The times given are for the Traverse City/Interlochen area of Michigan. They may be different for your location.

Addendum

Dune Climb Setup

This is the beginning of setup for the October 21, 2017 star party at the dune climb. Taken early while there was enough light. The dune blocks up to 12 degrees from the southwest to northwest, but the rest of the horizon is quite low. Venus will be high enough to clear the dune for most of the evening.  The ladder is up to assemble the society’s 25 inch “Emmettron” Obsession Dobsonian telescope.  The telescope was overhauled including having the mirror aluminized and new encoders over the winter, thanks to Don Flegel our telescope wrangler.  Click to enlarge.  Photo by Bob Moler.

05/24/2018 – Ephemeris – Jupiter is really BIG

May 24, 2018 Comments off

Ephemeris for Thursday, May 24th. Today the Sun will be up for 15 hours and 8 minutes, setting at 9:14, and it will rise tomorrow at 6:05. The Moon, 3 days past first quarter, will set at 4:24 tomorrow morning.

Jupiter is a big planet. How big is it? One could fit thirteen hundred Earths inside it. Even so Jupiter has the mass of only 318 Earths, so Jupiter is made of lighter stuff than the Earth, including a lot of hydrogen and helium. NASA’s Juno spacecraft is currently orbiting Jupiter, working that out. Still, Jupiter is massive. The late science and science fiction writer Isaac Asimov wrote that the solar system consists of the Sun, Jupiter and debris. Jupiter contains more than twice the mass of all the other planets and asteroids combined. Jupiter is also surrounded by a huge set of radiation belts, lethal to all but the most radiation hardened spacecraft. And that goes for would be astronauts too.

The times given are for the Traverse City/Interlochen area of Michigan. They may be different for your location.

Addendum

Planet size comparison

Planet size comparison. Note that even though Saturn looks almost as large as Jupiter it is less than 30% of Jupiter’s mass. From connormorency.wordpress.com

05/23/2018 – Ephemeris – Wednesday is bright planet day on Ephemeris

May 23, 2018 Comments off

Ephemeris for Wednesday, May 23rd. Today the Sun will be up for 15 hours and 6 minutes, setting at 9:13, and it will rise tomorrow at 6:05. The Moon, 2 days past first quarter, will set at 3:56 tomorrow morning.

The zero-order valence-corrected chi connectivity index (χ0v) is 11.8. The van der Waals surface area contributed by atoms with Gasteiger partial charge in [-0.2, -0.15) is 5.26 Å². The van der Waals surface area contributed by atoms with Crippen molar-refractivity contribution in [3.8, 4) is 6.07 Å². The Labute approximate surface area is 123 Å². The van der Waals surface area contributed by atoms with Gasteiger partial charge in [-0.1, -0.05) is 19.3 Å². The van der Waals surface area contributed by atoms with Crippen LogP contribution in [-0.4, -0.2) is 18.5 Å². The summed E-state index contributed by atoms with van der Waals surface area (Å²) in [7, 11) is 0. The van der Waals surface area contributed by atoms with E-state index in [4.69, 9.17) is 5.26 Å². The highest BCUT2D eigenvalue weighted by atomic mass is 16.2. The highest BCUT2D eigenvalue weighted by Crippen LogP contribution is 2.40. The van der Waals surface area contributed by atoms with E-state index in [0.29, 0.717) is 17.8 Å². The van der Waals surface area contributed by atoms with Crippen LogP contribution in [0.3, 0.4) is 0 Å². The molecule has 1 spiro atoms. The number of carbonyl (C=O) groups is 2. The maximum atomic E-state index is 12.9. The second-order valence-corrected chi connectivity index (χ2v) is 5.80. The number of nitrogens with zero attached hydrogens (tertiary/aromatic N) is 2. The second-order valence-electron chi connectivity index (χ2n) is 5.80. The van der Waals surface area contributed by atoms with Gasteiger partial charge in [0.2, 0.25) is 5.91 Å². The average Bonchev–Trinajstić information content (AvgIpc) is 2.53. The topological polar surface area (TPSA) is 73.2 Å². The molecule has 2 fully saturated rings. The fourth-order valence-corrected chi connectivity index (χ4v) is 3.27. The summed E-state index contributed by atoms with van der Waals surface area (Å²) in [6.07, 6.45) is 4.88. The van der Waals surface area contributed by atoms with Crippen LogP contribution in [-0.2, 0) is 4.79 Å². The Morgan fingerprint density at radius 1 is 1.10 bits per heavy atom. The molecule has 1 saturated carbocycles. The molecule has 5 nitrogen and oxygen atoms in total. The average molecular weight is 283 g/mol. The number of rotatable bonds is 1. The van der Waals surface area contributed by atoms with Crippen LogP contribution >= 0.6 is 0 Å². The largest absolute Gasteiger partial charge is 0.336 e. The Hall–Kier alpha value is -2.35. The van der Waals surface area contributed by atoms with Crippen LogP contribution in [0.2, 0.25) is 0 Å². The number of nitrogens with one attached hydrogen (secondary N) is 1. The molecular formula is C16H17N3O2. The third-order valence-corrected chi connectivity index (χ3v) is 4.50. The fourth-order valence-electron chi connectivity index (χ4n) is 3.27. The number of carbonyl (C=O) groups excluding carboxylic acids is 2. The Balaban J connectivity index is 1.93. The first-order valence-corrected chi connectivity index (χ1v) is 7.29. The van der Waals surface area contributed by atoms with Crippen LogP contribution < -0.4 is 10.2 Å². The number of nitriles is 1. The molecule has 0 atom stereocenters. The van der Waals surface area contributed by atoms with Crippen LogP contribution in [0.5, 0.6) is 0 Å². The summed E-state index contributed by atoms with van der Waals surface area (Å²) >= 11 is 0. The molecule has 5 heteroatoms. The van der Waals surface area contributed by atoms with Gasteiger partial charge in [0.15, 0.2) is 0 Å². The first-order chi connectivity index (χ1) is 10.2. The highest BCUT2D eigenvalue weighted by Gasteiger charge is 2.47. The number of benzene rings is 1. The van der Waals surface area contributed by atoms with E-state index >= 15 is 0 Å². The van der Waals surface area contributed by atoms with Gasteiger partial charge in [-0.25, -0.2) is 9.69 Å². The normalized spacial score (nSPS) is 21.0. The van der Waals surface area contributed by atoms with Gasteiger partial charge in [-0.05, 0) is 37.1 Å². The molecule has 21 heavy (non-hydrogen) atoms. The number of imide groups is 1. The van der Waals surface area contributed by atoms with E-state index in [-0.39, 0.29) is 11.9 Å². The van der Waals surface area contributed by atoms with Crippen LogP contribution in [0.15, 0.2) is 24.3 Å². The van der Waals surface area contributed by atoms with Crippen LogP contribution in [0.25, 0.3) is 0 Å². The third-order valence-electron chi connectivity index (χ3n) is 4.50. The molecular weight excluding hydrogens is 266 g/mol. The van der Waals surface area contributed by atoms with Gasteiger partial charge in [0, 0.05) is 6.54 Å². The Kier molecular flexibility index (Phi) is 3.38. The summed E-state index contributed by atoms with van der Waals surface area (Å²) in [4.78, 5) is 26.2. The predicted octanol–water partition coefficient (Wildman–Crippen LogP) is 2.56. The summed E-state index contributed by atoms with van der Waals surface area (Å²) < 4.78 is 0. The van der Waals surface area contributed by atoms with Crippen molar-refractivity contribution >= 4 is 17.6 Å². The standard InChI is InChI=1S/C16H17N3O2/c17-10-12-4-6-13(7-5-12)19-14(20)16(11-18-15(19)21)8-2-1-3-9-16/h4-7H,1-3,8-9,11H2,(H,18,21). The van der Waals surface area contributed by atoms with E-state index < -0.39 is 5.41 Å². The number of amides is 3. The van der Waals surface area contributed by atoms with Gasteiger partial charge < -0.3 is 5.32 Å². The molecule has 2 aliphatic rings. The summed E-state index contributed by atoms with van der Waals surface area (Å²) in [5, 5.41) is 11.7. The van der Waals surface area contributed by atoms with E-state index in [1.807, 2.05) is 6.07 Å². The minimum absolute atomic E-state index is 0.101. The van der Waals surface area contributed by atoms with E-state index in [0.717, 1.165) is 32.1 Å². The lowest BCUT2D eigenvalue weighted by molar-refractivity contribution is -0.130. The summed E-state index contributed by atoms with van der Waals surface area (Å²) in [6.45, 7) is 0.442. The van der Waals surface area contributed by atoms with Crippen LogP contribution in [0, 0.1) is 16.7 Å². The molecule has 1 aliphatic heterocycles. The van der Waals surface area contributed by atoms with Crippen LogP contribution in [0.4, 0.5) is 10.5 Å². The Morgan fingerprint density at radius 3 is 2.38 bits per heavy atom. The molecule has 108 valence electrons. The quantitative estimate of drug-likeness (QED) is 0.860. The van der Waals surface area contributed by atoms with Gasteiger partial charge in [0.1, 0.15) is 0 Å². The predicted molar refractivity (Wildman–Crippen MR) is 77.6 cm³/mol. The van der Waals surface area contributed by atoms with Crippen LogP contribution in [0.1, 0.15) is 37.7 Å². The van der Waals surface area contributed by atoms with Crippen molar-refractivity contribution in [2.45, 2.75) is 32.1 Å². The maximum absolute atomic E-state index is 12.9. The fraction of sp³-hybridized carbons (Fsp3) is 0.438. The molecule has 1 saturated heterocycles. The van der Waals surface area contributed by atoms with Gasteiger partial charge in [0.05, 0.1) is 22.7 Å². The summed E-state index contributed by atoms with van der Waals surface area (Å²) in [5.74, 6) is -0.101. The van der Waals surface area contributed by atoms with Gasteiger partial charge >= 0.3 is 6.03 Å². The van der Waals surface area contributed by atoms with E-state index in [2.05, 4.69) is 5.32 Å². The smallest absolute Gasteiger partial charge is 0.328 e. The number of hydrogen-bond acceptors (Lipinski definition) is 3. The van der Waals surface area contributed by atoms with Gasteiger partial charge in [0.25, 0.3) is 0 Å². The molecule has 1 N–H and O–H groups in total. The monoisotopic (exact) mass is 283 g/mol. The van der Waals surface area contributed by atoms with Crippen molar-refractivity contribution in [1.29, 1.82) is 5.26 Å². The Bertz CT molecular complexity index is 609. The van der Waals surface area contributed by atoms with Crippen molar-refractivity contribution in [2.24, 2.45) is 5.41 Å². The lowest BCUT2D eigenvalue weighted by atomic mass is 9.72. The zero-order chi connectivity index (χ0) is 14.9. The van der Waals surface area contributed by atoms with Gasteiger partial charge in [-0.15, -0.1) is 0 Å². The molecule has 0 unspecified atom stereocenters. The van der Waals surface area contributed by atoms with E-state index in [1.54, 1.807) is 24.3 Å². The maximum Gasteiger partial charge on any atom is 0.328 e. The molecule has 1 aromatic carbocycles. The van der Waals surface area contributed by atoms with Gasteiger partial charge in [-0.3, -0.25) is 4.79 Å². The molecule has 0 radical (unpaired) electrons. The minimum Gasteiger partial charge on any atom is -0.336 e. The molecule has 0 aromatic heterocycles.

It’s Wednesday again and time to look for the bright planets. Two of them are in the evening sky. The brilliant beacon of Venus will be visible in the western twilight from about 9:35 p.m. until it sets at 11:54. Jupiter will be in the southeast as it gets dark. Jupiter is only out shown by Venus and the Moon. And after Venus sets will have the night to itself as the brightest star-like object until it sets at 5:31 a.m. Binoculars will show it to be not quite star-like in size, that is it will appear as a tiny orb flanked by little star-like moons. Saturn will rise at 11:43 p.m. in the east-southeast. Mars will rise at 1:28 a.m. and is now outshining Saturn, and will, this summer even outshine Jupiter.

The times given are for the Traverse City/Interlochen area of Michigan. They may be different for your location.

Addendum

Panorama of the Moon and planets

Panorama of the Moon and planets Venus and Jupiter at 10 p.m. May 23, 2018. Click on image to enlarge. Created using Stellarium.

Binocular Moon

The Moon as it might appear in a small telescope or binoculars tonight May 23, 2018 at 10 p.m. Created using Stellarium.

Jupiter and moons

Jupiter and its 4 Galilean moons at 10 p.m. EDT May 23, 2018 (2:00 UT, May 24, 2018) Io is transiting the face of Jupiter at that time. Io transit begins at 8:52 p.m. EDT ():52 UT, Shadow start 9:13 p.m. EDT 1:13 UT, Transit ends 11:00 p.m. EDT, 3:00 UT, Shadow ends at 11:22 p.m. EDT, 3:22 UT.  Io actually will be practically invisible during its transit, but its shadow may be spotted in small telescopes. Created using Stellarium. 

Morning planets

The morning planets Mars and Saturn at 5 a.m. May 24, 2018. Created using Stellarium.

Telescopic morning planets

Saturn and Mars with the same magnification with an inset of Mars at higher magnification at 5 a.m. May 24, 20`8. Created using Cartes du Ciel (Sky Charts).

Planets and the Moon at sunset and sunrise of a single night

Planets and the Moon at sunset and sunrise of a single night starting with sunset on the right on May 23, 2018. The night ends on the left with sunrise on the 24th. Click on the image to enlarge. Created using my LookingUp program.